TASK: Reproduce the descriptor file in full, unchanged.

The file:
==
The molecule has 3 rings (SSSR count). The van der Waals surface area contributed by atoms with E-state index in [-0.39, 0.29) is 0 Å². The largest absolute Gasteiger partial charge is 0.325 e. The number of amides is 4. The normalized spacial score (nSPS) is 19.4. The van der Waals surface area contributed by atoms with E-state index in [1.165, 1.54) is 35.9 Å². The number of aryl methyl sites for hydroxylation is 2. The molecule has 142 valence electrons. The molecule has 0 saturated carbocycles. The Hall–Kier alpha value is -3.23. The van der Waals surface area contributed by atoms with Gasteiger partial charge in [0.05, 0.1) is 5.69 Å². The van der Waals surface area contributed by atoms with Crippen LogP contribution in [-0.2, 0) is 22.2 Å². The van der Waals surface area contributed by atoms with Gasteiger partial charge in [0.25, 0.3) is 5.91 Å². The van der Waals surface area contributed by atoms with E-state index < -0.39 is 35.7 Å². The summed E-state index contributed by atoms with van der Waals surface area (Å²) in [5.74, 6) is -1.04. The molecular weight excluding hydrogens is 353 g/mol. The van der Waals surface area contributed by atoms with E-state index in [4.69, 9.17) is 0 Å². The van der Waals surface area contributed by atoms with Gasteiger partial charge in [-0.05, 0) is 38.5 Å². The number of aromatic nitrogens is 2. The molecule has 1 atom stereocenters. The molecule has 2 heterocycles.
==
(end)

The molecule has 3 rings (SSSR count). The van der Waals surface area contributed by atoms with E-state index in [-0.39, 0.29) is 0 Å². The largest absolute Gasteiger partial charge is 0.325 e. The number of amides is 4. The normalized spacial score (nSPS) is 19.4. The van der Waals surface area contributed by atoms with E-state index in [1.165, 1.54) is 35.9 Å². The number of aryl methyl sites for hydroxylation is 2. The molecule has 142 valence electrons. The molecule has 0 saturated carbocycles. The Hall–Kier alpha value is -3.23. The van der Waals surface area contributed by atoms with Gasteiger partial charge in [0.05, 0.1) is 5.69 Å². The van der Waals surface area contributed by atoms with Crippen LogP contribution in [-0.2, 0) is 22.2 Å². The van der Waals surface area contributed by atoms with Gasteiger partial charge in [0.25, 0.3) is 5.91 Å². The van der Waals surface area contributed by atoms with E-state index < -0.39 is 35.7 Å². The summed E-state index contributed by atoms with van der Waals surface area (Å²) in [5.74, 6) is -1.04. The molecular weight excluding hydrogens is 353 g/mol. The van der Waals surface area contributed by atoms with E-state index in [4.69, 9.17) is 0 Å². The van der Waals surface area contributed by atoms with Gasteiger partial charge in [-0.05, 0) is 38.5 Å². The number of aromatic nitrogens is 2. The molecule has 1 atom stereocenters. The molecule has 2 heterocycles.